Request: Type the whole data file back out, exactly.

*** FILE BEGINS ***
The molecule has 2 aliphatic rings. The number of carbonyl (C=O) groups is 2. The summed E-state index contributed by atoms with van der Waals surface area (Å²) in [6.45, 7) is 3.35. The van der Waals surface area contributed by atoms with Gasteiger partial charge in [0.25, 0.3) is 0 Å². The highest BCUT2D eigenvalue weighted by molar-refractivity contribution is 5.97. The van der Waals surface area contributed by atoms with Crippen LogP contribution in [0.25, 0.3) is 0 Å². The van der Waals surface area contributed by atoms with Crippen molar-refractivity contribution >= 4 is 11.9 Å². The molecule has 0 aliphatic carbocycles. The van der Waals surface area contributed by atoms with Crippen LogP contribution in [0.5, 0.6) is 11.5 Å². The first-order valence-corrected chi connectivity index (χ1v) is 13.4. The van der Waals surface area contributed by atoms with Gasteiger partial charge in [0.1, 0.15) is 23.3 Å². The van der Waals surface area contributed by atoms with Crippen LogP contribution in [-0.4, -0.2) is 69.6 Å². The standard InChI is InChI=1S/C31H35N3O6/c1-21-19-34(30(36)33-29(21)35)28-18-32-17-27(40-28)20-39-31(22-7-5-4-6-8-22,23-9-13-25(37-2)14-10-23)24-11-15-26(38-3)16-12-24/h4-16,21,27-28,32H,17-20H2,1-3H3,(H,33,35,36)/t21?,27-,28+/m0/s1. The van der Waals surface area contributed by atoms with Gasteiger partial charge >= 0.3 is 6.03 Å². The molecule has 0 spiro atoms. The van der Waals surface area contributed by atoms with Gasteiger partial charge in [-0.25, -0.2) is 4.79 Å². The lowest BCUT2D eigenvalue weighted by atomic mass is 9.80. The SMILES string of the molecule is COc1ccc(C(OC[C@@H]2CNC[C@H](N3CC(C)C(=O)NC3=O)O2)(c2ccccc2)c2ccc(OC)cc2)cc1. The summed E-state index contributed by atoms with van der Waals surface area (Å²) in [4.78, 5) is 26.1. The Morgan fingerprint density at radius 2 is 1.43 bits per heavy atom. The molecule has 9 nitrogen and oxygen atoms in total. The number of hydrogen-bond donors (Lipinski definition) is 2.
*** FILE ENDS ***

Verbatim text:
The molecule has 2 aliphatic rings. The number of carbonyl (C=O) groups is 2. The summed E-state index contributed by atoms with van der Waals surface area (Å²) in [6.45, 7) is 3.35. The van der Waals surface area contributed by atoms with Gasteiger partial charge in [0.25, 0.3) is 0 Å². The highest BCUT2D eigenvalue weighted by molar-refractivity contribution is 5.97. The van der Waals surface area contributed by atoms with Crippen LogP contribution in [0.25, 0.3) is 0 Å². The van der Waals surface area contributed by atoms with Crippen molar-refractivity contribution >= 4 is 11.9 Å². The molecule has 0 aliphatic carbocycles. The van der Waals surface area contributed by atoms with Crippen LogP contribution in [0.5, 0.6) is 11.5 Å². The first-order valence-corrected chi connectivity index (χ1v) is 13.4. The van der Waals surface area contributed by atoms with Gasteiger partial charge in [0.1, 0.15) is 23.3 Å². The van der Waals surface area contributed by atoms with Crippen LogP contribution in [-0.4, -0.2) is 69.6 Å². The standard InChI is InChI=1S/C31H35N3O6/c1-21-19-34(30(36)33-29(21)35)28-18-32-17-27(40-28)20-39-31(22-7-5-4-6-8-22,23-9-13-25(37-2)14-10-23)24-11-15-26(38-3)16-12-24/h4-16,21,27-28,32H,17-20H2,1-3H3,(H,33,35,36)/t21?,27-,28+/m0/s1. The van der Waals surface area contributed by atoms with Gasteiger partial charge >= 0.3 is 6.03 Å². The molecule has 0 spiro atoms. The van der Waals surface area contributed by atoms with Gasteiger partial charge in [-0.25, -0.2) is 4.79 Å². The lowest BCUT2D eigenvalue weighted by atomic mass is 9.80. The SMILES string of the molecule is COc1ccc(C(OC[C@@H]2CNC[C@H](N3CC(C)C(=O)NC3=O)O2)(c2ccccc2)c2ccc(OC)cc2)cc1. The summed E-state index contributed by atoms with van der Waals surface area (Å²) in [4.78, 5) is 26.1. The Morgan fingerprint density at radius 2 is 1.43 bits per heavy atom. The molecule has 9 nitrogen and oxygen atoms in total. The number of hydrogen-bond donors (Lipinski definition) is 2.